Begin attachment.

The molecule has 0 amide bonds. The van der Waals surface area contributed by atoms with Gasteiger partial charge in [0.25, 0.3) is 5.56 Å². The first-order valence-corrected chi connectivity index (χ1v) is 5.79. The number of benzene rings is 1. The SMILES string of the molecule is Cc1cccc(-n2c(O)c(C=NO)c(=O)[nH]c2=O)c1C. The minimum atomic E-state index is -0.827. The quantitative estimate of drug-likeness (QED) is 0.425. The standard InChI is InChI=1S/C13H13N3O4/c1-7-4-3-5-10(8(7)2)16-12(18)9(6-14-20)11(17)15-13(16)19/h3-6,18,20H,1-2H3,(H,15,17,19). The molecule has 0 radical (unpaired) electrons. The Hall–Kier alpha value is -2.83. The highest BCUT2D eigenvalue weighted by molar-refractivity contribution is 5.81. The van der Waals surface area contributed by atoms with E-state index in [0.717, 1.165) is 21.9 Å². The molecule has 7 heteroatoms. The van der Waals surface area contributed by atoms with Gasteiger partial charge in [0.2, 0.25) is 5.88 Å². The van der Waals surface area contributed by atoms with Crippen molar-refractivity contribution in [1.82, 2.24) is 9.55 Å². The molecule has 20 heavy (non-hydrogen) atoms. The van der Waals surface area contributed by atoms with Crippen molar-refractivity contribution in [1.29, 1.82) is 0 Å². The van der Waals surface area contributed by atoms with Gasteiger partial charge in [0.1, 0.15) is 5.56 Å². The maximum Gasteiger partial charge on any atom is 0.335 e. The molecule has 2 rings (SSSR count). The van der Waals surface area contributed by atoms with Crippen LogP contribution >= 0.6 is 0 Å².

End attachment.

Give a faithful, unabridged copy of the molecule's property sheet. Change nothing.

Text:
The molecule has 0 amide bonds. The van der Waals surface area contributed by atoms with Gasteiger partial charge in [0.25, 0.3) is 5.56 Å². The first-order valence-corrected chi connectivity index (χ1v) is 5.79. The number of benzene rings is 1. The SMILES string of the molecule is Cc1cccc(-n2c(O)c(C=NO)c(=O)[nH]c2=O)c1C. The minimum atomic E-state index is -0.827. The quantitative estimate of drug-likeness (QED) is 0.425. The standard InChI is InChI=1S/C13H13N3O4/c1-7-4-3-5-10(8(7)2)16-12(18)9(6-14-20)11(17)15-13(16)19/h3-6,18,20H,1-2H3,(H,15,17,19). The molecule has 0 radical (unpaired) electrons. The Hall–Kier alpha value is -2.83. The highest BCUT2D eigenvalue weighted by molar-refractivity contribution is 5.81. The van der Waals surface area contributed by atoms with E-state index in [0.717, 1.165) is 21.9 Å². The molecule has 7 heteroatoms. The van der Waals surface area contributed by atoms with Gasteiger partial charge in [0.2, 0.25) is 5.88 Å². The van der Waals surface area contributed by atoms with Crippen molar-refractivity contribution in [1.82, 2.24) is 9.55 Å². The molecule has 20 heavy (non-hydrogen) atoms. The van der Waals surface area contributed by atoms with Crippen molar-refractivity contribution in [1.29, 1.82) is 0 Å². The van der Waals surface area contributed by atoms with Gasteiger partial charge in [0.1, 0.15) is 5.56 Å². The maximum Gasteiger partial charge on any atom is 0.335 e. The molecule has 2 rings (SSSR count). The van der Waals surface area contributed by atoms with Crippen LogP contribution >= 0.6 is 0 Å².